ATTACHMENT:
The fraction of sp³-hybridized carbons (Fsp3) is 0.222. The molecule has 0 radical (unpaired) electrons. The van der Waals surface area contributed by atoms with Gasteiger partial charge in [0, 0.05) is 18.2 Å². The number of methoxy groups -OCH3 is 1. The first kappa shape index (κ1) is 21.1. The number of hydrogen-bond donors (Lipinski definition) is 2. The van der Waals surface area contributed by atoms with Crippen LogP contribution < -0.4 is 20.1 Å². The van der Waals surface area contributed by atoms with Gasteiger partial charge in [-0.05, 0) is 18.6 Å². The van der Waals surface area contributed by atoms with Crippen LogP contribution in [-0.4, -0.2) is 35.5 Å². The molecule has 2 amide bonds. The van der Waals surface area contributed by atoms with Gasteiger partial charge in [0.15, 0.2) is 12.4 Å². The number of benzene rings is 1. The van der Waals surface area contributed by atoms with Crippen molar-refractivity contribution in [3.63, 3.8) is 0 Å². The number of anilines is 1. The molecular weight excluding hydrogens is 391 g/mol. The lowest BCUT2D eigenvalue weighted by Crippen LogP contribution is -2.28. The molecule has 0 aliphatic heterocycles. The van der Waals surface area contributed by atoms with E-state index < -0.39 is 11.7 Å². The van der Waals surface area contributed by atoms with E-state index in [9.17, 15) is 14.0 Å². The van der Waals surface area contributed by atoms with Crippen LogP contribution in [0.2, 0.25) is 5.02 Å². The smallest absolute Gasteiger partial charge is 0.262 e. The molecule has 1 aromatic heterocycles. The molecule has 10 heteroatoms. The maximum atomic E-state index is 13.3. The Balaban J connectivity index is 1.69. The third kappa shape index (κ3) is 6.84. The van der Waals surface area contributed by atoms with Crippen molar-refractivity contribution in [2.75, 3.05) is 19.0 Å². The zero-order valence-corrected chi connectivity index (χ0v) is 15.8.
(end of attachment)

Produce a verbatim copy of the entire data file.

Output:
The fraction of sp³-hybridized carbons (Fsp3) is 0.222. The molecule has 0 radical (unpaired) electrons. The van der Waals surface area contributed by atoms with Gasteiger partial charge in [0, 0.05) is 18.2 Å². The number of methoxy groups -OCH3 is 1. The first kappa shape index (κ1) is 21.1. The number of hydrogen-bond donors (Lipinski definition) is 2. The van der Waals surface area contributed by atoms with Crippen LogP contribution < -0.4 is 20.1 Å². The van der Waals surface area contributed by atoms with Gasteiger partial charge in [-0.05, 0) is 18.6 Å². The van der Waals surface area contributed by atoms with Crippen LogP contribution in [-0.4, -0.2) is 35.5 Å². The molecule has 2 amide bonds. The van der Waals surface area contributed by atoms with Gasteiger partial charge in [0.15, 0.2) is 12.4 Å². The number of benzene rings is 1. The van der Waals surface area contributed by atoms with Crippen molar-refractivity contribution in [3.63, 3.8) is 0 Å². The number of anilines is 1. The molecular weight excluding hydrogens is 391 g/mol. The lowest BCUT2D eigenvalue weighted by Crippen LogP contribution is -2.28. The molecule has 0 aliphatic heterocycles. The van der Waals surface area contributed by atoms with E-state index < -0.39 is 11.7 Å². The van der Waals surface area contributed by atoms with E-state index in [9.17, 15) is 14.0 Å². The van der Waals surface area contributed by atoms with Crippen LogP contribution in [0.2, 0.25) is 5.02 Å². The smallest absolute Gasteiger partial charge is 0.262 e. The molecule has 1 aromatic heterocycles. The molecule has 10 heteroatoms. The maximum atomic E-state index is 13.3. The Balaban J connectivity index is 1.69. The third kappa shape index (κ3) is 6.84. The van der Waals surface area contributed by atoms with Crippen molar-refractivity contribution in [2.75, 3.05) is 19.0 Å². The zero-order valence-corrected chi connectivity index (χ0v) is 15.8.